What happens there today I don't know. Whether Iran is still in half of Sharjah I don't know. You may know.
Q. No. I don't know either.
A. But anyhow, that wasn't a very proud moment for the British Empire, but it was the only way that we could avoid a showdown. That we sort of turned the other eye, and allowed him to take over, while setting up the UAE, which he then was more prepared to support because he felt no longer threatened. He felt that he had at least taken a strategic position on that.
And I personally felt that was right. I mean, regardless of the rights and wrongs, we were talking about something ... lines drawn probably in the seventeenth century, definitely <by> the eighteenth century, by some British naval forces. Because there wasn't a Persian government with any maps at that time. They were all British maps. The whole thing was rather historically -- we used the arguments historically -- illusory. And in terms of the modern day -- modern facts -- it was necessary for Iran, with that very narrow lifeline going out there, to feel at ease and assured about the handover to the new UAE. They knew nothing about it. So it went eventually the right way.
But the ... I'm telling anecdotes to you. Don't mind that as it goes, because....
Q. That's fine.
A. ...we thought, "Well, thank God for that." Because we'd left a lot of energy. I had to drive out ... the Shah was always on his ... the Caspian. He had a palace up on the Caspian there. And it's a hell of a long way to drive, from the British Embassy to the Caspian. I used to drive there in my Rolls, with my flag flying, sweating away, because one had to sort of dress decently. Although the Shah was always lounging around in sweaters and ... dogs, and things of that kind. But one had to do all that.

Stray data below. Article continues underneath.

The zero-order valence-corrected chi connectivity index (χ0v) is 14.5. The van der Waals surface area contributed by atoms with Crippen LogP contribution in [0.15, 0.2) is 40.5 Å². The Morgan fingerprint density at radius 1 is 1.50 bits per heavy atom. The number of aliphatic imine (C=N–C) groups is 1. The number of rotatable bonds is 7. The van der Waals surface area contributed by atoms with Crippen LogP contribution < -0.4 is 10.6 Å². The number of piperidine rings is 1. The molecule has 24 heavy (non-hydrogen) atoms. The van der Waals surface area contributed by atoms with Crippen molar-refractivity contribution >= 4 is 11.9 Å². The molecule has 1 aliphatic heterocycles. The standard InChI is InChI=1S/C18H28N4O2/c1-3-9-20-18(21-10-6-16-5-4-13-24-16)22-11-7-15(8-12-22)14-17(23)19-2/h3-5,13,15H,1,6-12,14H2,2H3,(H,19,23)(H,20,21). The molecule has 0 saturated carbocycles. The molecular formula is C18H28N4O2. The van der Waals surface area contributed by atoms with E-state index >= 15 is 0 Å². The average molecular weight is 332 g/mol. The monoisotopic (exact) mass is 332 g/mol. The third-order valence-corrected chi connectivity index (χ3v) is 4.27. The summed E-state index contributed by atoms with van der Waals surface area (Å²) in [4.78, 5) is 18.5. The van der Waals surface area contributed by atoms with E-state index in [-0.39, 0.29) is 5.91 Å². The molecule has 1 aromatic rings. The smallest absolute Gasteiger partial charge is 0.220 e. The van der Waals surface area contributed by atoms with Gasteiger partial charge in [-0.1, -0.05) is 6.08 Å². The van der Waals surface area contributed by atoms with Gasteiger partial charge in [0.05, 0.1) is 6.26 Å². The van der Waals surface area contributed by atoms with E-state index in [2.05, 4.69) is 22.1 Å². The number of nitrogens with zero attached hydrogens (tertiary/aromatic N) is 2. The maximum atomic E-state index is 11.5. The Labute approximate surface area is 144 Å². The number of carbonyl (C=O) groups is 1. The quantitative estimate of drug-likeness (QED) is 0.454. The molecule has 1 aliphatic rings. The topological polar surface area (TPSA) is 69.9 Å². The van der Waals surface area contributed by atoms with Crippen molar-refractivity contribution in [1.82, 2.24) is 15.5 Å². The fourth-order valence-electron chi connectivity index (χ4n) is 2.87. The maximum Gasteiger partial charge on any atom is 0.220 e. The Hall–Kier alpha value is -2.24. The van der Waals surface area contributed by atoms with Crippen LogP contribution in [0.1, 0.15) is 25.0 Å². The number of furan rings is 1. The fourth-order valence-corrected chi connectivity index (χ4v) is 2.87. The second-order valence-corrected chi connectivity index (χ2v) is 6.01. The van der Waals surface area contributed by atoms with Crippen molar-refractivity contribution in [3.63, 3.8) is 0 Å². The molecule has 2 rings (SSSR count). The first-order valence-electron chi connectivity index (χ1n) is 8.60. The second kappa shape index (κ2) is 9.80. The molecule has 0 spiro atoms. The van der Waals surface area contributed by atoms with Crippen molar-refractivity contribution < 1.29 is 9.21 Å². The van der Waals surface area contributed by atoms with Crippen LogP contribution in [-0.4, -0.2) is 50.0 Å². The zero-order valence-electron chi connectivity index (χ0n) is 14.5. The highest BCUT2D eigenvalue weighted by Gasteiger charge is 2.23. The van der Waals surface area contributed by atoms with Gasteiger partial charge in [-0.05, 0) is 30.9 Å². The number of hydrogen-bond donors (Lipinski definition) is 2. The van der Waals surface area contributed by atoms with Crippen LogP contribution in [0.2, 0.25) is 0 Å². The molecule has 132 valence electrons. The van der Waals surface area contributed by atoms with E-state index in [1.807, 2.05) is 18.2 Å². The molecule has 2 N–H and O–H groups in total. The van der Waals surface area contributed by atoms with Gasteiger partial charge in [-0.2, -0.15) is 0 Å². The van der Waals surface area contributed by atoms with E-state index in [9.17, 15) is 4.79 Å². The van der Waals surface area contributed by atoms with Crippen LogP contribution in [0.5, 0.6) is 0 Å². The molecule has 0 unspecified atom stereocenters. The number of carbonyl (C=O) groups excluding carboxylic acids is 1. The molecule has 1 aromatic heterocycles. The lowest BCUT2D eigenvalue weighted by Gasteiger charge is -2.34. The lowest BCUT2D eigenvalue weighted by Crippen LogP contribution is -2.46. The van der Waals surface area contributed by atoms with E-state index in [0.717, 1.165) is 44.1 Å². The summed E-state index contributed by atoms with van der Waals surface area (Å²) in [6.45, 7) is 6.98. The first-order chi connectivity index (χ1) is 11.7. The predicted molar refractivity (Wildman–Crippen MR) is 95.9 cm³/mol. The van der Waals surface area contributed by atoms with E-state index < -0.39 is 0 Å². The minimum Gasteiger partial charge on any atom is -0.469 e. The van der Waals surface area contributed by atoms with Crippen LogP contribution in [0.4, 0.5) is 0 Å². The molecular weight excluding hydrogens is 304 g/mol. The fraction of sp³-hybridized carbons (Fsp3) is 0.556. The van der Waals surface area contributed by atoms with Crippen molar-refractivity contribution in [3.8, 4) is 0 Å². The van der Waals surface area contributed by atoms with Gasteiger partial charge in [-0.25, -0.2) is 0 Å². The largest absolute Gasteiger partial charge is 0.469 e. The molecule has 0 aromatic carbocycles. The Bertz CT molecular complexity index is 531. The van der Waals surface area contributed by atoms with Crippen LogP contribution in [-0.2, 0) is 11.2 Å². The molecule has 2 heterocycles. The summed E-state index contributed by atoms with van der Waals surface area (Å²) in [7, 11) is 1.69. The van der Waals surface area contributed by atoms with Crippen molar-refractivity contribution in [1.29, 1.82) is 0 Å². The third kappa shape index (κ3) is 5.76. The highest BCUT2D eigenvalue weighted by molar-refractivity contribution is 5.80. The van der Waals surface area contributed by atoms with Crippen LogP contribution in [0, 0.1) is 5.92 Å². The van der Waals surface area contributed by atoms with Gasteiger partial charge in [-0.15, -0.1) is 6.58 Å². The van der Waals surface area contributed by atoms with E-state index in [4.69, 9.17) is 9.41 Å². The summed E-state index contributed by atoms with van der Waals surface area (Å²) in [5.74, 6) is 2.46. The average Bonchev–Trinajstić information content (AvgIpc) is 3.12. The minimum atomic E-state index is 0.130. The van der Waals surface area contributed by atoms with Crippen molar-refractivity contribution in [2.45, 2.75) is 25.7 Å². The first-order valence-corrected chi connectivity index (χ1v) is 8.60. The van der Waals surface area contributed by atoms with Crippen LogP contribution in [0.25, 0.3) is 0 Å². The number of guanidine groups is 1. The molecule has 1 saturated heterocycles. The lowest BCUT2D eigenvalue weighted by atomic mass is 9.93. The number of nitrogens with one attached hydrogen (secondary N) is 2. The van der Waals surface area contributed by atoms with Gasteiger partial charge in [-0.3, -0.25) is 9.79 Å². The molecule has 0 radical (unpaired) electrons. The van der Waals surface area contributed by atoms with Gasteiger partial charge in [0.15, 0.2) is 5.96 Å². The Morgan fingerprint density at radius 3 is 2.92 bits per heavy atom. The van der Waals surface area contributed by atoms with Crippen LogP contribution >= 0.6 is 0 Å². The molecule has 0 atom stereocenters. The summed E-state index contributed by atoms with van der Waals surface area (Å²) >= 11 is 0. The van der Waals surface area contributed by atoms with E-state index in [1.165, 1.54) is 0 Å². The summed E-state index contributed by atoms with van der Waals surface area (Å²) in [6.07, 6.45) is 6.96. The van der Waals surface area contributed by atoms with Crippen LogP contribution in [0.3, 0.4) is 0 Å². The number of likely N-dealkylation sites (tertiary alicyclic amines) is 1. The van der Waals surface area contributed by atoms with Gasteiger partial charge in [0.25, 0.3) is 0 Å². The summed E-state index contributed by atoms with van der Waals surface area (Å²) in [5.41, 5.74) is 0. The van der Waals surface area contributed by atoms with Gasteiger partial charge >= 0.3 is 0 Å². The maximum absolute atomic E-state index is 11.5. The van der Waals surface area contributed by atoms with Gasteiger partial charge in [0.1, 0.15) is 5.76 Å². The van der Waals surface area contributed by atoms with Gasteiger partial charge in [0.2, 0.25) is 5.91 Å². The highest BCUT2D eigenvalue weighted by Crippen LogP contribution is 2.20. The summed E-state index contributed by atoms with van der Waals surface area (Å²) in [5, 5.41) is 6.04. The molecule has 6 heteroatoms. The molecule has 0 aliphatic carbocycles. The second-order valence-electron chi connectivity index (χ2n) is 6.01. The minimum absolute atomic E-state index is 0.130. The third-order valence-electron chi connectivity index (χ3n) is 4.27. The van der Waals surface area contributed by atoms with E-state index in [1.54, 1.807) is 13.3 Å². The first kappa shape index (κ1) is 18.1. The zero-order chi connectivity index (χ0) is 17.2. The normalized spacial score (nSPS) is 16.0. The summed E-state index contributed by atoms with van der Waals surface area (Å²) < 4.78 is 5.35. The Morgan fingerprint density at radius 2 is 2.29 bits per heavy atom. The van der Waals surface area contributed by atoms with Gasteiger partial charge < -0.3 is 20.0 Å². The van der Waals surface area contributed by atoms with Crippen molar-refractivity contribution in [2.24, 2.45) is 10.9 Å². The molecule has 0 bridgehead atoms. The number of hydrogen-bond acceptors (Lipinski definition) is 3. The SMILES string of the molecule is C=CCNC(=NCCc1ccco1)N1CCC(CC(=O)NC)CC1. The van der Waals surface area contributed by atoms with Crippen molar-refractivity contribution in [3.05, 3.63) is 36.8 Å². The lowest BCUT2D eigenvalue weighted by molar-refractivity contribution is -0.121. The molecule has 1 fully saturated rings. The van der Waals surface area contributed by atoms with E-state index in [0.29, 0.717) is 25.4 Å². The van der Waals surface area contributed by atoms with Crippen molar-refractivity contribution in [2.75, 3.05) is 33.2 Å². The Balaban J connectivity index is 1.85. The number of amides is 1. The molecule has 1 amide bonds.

So I used to go up there quite a lot. And back again. During this negotiation.
Q. Why didn't you fly?
A. Never thought of it. I think of those days....
A. Maybe, by the time I'd flown, one way or another it would have taken just as long. It was easier to have one's.... I don't know why I didn't fly there.
So when finally we sighed relief that this had all taken place, and the UAE was a fact, and the Shah was fairly satisfied, and so on.
But very shortly after -- and I can't remember quite how ... what happened. I think Iraq summoned a Security Council meeting -- of the Security Council -- and arraigned Iran as having upset the peace -- or whatever it might be -- in the <?>. And we had to hold ... our position in the Security Council was an awkward one. We had to sort of hold the reins there. And I think the Shah felt once again that we were letting him down, and that we didn't support his vision. I can't remember the details, but I do know all his passions came back again, and his antipathies, and all that.
And then I had a brilliant idea -- I think a brilliant idea. One attributes things to oneself which could well have come from many other sources. So that's.... For your purposes, let us pretend it was my idea. It was certainly one I put forward. And I asked that the Queen ... that the Queen would be able to entertain the Shah and the Shahbanou at Windsor Castle during the Ascot races.
You lived in England long enough to know about the Ascot races and remember the first day at Ascot she drives down that lovely ... with thousands of people, in an open carriage, with everybody dressed up and.... And any visiting head of state would be at her side, you see. And this would be perfectly marvellous. And I was very pleased, because....